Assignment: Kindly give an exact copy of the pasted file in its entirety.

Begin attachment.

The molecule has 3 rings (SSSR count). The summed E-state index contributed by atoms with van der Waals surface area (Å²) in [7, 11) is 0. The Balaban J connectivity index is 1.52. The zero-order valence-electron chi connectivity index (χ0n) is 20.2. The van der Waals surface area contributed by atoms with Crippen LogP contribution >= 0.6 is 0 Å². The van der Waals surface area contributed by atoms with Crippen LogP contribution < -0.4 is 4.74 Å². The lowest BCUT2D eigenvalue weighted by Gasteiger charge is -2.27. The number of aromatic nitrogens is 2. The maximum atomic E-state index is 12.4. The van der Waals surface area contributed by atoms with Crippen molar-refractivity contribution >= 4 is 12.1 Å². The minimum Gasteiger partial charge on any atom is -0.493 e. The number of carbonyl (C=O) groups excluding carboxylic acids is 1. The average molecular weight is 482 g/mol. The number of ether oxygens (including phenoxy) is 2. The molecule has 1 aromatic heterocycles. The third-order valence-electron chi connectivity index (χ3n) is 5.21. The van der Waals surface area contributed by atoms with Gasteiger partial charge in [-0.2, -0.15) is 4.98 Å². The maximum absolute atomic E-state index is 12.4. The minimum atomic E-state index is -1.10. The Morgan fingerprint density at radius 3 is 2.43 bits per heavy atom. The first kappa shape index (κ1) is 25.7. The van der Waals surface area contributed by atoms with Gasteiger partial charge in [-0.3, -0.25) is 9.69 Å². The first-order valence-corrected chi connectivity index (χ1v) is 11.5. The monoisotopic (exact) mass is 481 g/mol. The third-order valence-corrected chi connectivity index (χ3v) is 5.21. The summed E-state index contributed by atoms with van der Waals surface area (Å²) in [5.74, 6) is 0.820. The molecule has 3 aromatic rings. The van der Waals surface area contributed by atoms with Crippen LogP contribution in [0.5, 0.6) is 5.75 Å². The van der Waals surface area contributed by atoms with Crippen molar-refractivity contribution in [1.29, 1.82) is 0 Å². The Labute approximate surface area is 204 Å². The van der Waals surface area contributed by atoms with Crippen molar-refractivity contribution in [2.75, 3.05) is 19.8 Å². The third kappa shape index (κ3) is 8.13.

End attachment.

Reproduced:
The molecule has 3 rings (SSSR count). The summed E-state index contributed by atoms with van der Waals surface area (Å²) in [7, 11) is 0. The Balaban J connectivity index is 1.52. The zero-order valence-electron chi connectivity index (χ0n) is 20.2. The van der Waals surface area contributed by atoms with Crippen LogP contribution >= 0.6 is 0 Å². The van der Waals surface area contributed by atoms with Crippen LogP contribution < -0.4 is 4.74 Å². The lowest BCUT2D eigenvalue weighted by Gasteiger charge is -2.27. The number of aromatic nitrogens is 2. The maximum atomic E-state index is 12.4. The van der Waals surface area contributed by atoms with Crippen molar-refractivity contribution >= 4 is 12.1 Å². The minimum Gasteiger partial charge on any atom is -0.493 e. The number of carbonyl (C=O) groups excluding carboxylic acids is 1. The average molecular weight is 482 g/mol. The number of ether oxygens (including phenoxy) is 2. The molecule has 1 aromatic heterocycles. The third-order valence-electron chi connectivity index (χ3n) is 5.21. The van der Waals surface area contributed by atoms with Gasteiger partial charge in [-0.2, -0.15) is 4.98 Å². The maximum absolute atomic E-state index is 12.4. The minimum atomic E-state index is -1.10. The Morgan fingerprint density at radius 3 is 2.43 bits per heavy atom. The first kappa shape index (κ1) is 25.7. The van der Waals surface area contributed by atoms with Gasteiger partial charge in [-0.3, -0.25) is 9.69 Å². The first-order valence-corrected chi connectivity index (χ1v) is 11.5. The monoisotopic (exact) mass is 481 g/mol. The third-order valence-corrected chi connectivity index (χ3v) is 5.21. The summed E-state index contributed by atoms with van der Waals surface area (Å²) in [5.74, 6) is 0.820. The molecule has 3 aromatic rings. The van der Waals surface area contributed by atoms with Crippen LogP contribution in [0.5, 0.6) is 5.75 Å². The van der Waals surface area contributed by atoms with Crippen molar-refractivity contribution in [1.29, 1.82) is 0 Å². The Labute approximate surface area is 204 Å². The van der Waals surface area contributed by atoms with Crippen molar-refractivity contribution in [2.75, 3.05) is 19.8 Å². The third kappa shape index (κ3) is 8.13.